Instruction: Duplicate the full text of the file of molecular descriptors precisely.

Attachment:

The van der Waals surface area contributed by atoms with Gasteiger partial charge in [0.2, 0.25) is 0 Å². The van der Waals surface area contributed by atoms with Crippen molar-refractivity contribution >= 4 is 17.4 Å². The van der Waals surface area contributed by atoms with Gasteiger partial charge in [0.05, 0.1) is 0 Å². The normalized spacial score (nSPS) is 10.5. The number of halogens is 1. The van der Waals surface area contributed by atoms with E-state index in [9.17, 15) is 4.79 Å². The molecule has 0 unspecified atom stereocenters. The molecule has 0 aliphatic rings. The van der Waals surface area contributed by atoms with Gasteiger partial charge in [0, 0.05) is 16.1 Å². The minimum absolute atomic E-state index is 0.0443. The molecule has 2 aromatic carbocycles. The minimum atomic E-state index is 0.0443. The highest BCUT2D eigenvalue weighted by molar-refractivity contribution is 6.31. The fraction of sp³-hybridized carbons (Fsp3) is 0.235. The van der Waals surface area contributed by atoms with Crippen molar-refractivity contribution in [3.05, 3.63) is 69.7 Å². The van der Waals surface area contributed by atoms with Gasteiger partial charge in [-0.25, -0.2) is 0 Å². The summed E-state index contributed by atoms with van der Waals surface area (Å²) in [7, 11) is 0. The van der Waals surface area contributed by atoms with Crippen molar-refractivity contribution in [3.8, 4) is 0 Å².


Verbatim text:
The van der Waals surface area contributed by atoms with Gasteiger partial charge in [0.2, 0.25) is 0 Å². The van der Waals surface area contributed by atoms with Crippen molar-refractivity contribution >= 4 is 17.4 Å². The van der Waals surface area contributed by atoms with Gasteiger partial charge in [0.05, 0.1) is 0 Å². The normalized spacial score (nSPS) is 10.5. The number of halogens is 1. The van der Waals surface area contributed by atoms with E-state index in [9.17, 15) is 4.79 Å². The molecule has 0 unspecified atom stereocenters. The molecule has 0 aliphatic rings. The van der Waals surface area contributed by atoms with Gasteiger partial charge in [0, 0.05) is 16.1 Å². The minimum absolute atomic E-state index is 0.0443. The molecule has 2 aromatic carbocycles. The minimum atomic E-state index is 0.0443. The highest BCUT2D eigenvalue weighted by molar-refractivity contribution is 6.31. The fraction of sp³-hybridized carbons (Fsp3) is 0.235. The van der Waals surface area contributed by atoms with Crippen molar-refractivity contribution in [3.05, 3.63) is 69.7 Å². The van der Waals surface area contributed by atoms with Gasteiger partial charge in [-0.25, -0.2) is 0 Å². The summed E-state index contributed by atoms with van der Waals surface area (Å²) in [7, 11) is 0. The van der Waals surface area contributed by atoms with Crippen molar-refractivity contribution in [3.8, 4) is 0 Å².